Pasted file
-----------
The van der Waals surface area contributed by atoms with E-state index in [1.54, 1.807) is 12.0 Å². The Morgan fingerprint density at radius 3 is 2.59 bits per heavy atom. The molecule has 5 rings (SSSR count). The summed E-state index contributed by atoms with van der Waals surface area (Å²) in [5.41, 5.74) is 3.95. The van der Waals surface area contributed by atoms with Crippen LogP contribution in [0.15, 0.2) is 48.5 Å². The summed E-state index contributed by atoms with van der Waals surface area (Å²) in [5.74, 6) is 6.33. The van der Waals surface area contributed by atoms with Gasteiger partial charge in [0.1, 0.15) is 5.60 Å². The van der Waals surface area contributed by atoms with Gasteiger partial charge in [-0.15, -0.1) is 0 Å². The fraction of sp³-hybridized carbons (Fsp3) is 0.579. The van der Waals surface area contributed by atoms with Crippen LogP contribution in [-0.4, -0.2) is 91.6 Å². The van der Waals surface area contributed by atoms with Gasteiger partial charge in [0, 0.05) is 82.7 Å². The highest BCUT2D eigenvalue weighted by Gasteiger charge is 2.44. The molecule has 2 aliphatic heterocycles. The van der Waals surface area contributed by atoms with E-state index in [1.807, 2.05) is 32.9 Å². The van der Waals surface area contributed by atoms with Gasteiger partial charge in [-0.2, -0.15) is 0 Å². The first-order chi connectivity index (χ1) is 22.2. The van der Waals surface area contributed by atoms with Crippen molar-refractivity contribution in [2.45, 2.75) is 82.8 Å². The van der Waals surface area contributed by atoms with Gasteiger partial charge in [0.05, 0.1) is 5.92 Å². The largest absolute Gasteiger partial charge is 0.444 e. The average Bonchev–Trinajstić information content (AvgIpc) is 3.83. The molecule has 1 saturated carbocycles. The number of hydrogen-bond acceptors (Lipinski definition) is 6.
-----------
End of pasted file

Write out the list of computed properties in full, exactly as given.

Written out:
The van der Waals surface area contributed by atoms with E-state index in [1.54, 1.807) is 12.0 Å². The Morgan fingerprint density at radius 3 is 2.59 bits per heavy atom. The molecule has 5 rings (SSSR count). The summed E-state index contributed by atoms with van der Waals surface area (Å²) in [5.41, 5.74) is 3.95. The van der Waals surface area contributed by atoms with Crippen LogP contribution in [0.15, 0.2) is 48.5 Å². The summed E-state index contributed by atoms with van der Waals surface area (Å²) in [5.74, 6) is 6.33. The van der Waals surface area contributed by atoms with Gasteiger partial charge in [0.1, 0.15) is 5.60 Å². The van der Waals surface area contributed by atoms with Gasteiger partial charge in [-0.15, -0.1) is 0 Å². The fraction of sp³-hybridized carbons (Fsp3) is 0.579. The van der Waals surface area contributed by atoms with Crippen LogP contribution in [-0.4, -0.2) is 91.6 Å². The van der Waals surface area contributed by atoms with Gasteiger partial charge in [0, 0.05) is 82.7 Å². The highest BCUT2D eigenvalue weighted by Gasteiger charge is 2.44. The molecule has 2 aliphatic heterocycles. The van der Waals surface area contributed by atoms with E-state index in [1.807, 2.05) is 32.9 Å². The van der Waals surface area contributed by atoms with Gasteiger partial charge in [-0.2, -0.15) is 0 Å². The first-order chi connectivity index (χ1) is 22.2. The van der Waals surface area contributed by atoms with Crippen molar-refractivity contribution in [2.45, 2.75) is 82.8 Å². The van der Waals surface area contributed by atoms with Gasteiger partial charge in [0.05, 0.1) is 5.92 Å². The largest absolute Gasteiger partial charge is 0.444 e. The average Bonchev–Trinajstić information content (AvgIpc) is 3.83. The molecule has 1 saturated carbocycles. The number of hydrogen-bond acceptors (Lipinski definition) is 6.